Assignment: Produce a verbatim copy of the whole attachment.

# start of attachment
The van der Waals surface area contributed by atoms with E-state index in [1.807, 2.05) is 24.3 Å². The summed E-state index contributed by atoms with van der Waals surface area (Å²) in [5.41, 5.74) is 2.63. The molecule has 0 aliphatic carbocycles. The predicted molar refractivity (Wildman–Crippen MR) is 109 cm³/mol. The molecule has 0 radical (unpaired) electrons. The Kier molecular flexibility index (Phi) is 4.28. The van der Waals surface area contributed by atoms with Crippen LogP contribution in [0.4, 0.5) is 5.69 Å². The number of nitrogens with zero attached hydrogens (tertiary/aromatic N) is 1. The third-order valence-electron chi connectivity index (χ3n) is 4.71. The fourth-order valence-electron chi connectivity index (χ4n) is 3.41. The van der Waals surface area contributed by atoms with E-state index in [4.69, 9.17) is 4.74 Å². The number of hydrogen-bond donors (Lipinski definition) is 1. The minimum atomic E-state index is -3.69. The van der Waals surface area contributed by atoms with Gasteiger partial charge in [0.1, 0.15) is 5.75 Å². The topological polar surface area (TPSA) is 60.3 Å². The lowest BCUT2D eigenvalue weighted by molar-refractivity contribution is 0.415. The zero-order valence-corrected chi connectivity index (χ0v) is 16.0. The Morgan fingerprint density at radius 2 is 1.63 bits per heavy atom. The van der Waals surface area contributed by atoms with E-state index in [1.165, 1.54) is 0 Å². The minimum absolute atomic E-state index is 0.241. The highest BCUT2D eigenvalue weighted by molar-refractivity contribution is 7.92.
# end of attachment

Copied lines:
The van der Waals surface area contributed by atoms with E-state index in [1.807, 2.05) is 24.3 Å². The summed E-state index contributed by atoms with van der Waals surface area (Å²) in [5.41, 5.74) is 2.63. The molecule has 0 aliphatic carbocycles. The predicted molar refractivity (Wildman–Crippen MR) is 109 cm³/mol. The molecule has 0 radical (unpaired) electrons. The Kier molecular flexibility index (Phi) is 4.28. The van der Waals surface area contributed by atoms with Crippen LogP contribution in [0.4, 0.5) is 5.69 Å². The number of nitrogens with zero attached hydrogens (tertiary/aromatic N) is 1. The third-order valence-electron chi connectivity index (χ3n) is 4.71. The fourth-order valence-electron chi connectivity index (χ4n) is 3.41. The van der Waals surface area contributed by atoms with E-state index in [4.69, 9.17) is 4.74 Å². The number of hydrogen-bond donors (Lipinski definition) is 1. The minimum atomic E-state index is -3.69. The van der Waals surface area contributed by atoms with Gasteiger partial charge in [0.1, 0.15) is 5.75 Å². The topological polar surface area (TPSA) is 60.3 Å². The lowest BCUT2D eigenvalue weighted by molar-refractivity contribution is 0.415. The zero-order valence-corrected chi connectivity index (χ0v) is 16.0. The Morgan fingerprint density at radius 2 is 1.63 bits per heavy atom. The van der Waals surface area contributed by atoms with E-state index in [1.165, 1.54) is 0 Å². The minimum absolute atomic E-state index is 0.241. The highest BCUT2D eigenvalue weighted by molar-refractivity contribution is 7.92.